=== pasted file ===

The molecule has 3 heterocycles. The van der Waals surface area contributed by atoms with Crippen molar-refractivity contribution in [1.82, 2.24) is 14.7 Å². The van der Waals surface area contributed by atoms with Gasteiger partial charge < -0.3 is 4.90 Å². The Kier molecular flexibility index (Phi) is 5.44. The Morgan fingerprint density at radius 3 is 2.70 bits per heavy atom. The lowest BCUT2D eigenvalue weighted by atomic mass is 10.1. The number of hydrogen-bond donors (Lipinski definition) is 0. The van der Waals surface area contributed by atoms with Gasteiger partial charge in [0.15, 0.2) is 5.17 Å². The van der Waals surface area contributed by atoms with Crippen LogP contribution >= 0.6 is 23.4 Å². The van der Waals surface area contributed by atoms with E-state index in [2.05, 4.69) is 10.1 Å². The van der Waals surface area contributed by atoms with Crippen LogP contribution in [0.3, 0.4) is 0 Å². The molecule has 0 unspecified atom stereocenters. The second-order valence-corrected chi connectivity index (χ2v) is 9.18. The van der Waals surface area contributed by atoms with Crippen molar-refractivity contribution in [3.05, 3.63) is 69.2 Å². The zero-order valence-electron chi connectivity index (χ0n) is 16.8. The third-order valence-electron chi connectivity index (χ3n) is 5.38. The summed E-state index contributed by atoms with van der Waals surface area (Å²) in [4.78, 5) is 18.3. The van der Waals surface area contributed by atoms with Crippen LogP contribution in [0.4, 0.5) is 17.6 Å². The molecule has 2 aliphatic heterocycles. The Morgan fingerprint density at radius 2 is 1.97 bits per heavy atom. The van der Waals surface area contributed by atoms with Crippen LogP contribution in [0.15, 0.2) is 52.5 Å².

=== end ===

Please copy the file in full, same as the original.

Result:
The molecule has 3 heterocycles. The van der Waals surface area contributed by atoms with Crippen molar-refractivity contribution in [1.82, 2.24) is 14.7 Å². The van der Waals surface area contributed by atoms with Gasteiger partial charge < -0.3 is 4.90 Å². The Kier molecular flexibility index (Phi) is 5.44. The Morgan fingerprint density at radius 3 is 2.70 bits per heavy atom. The lowest BCUT2D eigenvalue weighted by atomic mass is 10.1. The number of hydrogen-bond donors (Lipinski definition) is 0. The van der Waals surface area contributed by atoms with Gasteiger partial charge in [0.15, 0.2) is 5.17 Å². The van der Waals surface area contributed by atoms with Crippen LogP contribution >= 0.6 is 23.4 Å². The van der Waals surface area contributed by atoms with E-state index in [2.05, 4.69) is 10.1 Å². The van der Waals surface area contributed by atoms with Crippen LogP contribution in [0.3, 0.4) is 0 Å². The molecule has 0 unspecified atom stereocenters. The second-order valence-corrected chi connectivity index (χ2v) is 9.18. The van der Waals surface area contributed by atoms with Crippen molar-refractivity contribution in [3.05, 3.63) is 69.2 Å². The zero-order valence-electron chi connectivity index (χ0n) is 16.8. The third-order valence-electron chi connectivity index (χ3n) is 5.38. The summed E-state index contributed by atoms with van der Waals surface area (Å²) in [4.78, 5) is 18.3. The van der Waals surface area contributed by atoms with Crippen LogP contribution in [0.4, 0.5) is 17.6 Å². The molecule has 2 aliphatic heterocycles. The Morgan fingerprint density at radius 2 is 1.97 bits per heavy atom. The van der Waals surface area contributed by atoms with Crippen LogP contribution in [0.15, 0.2) is 52.5 Å².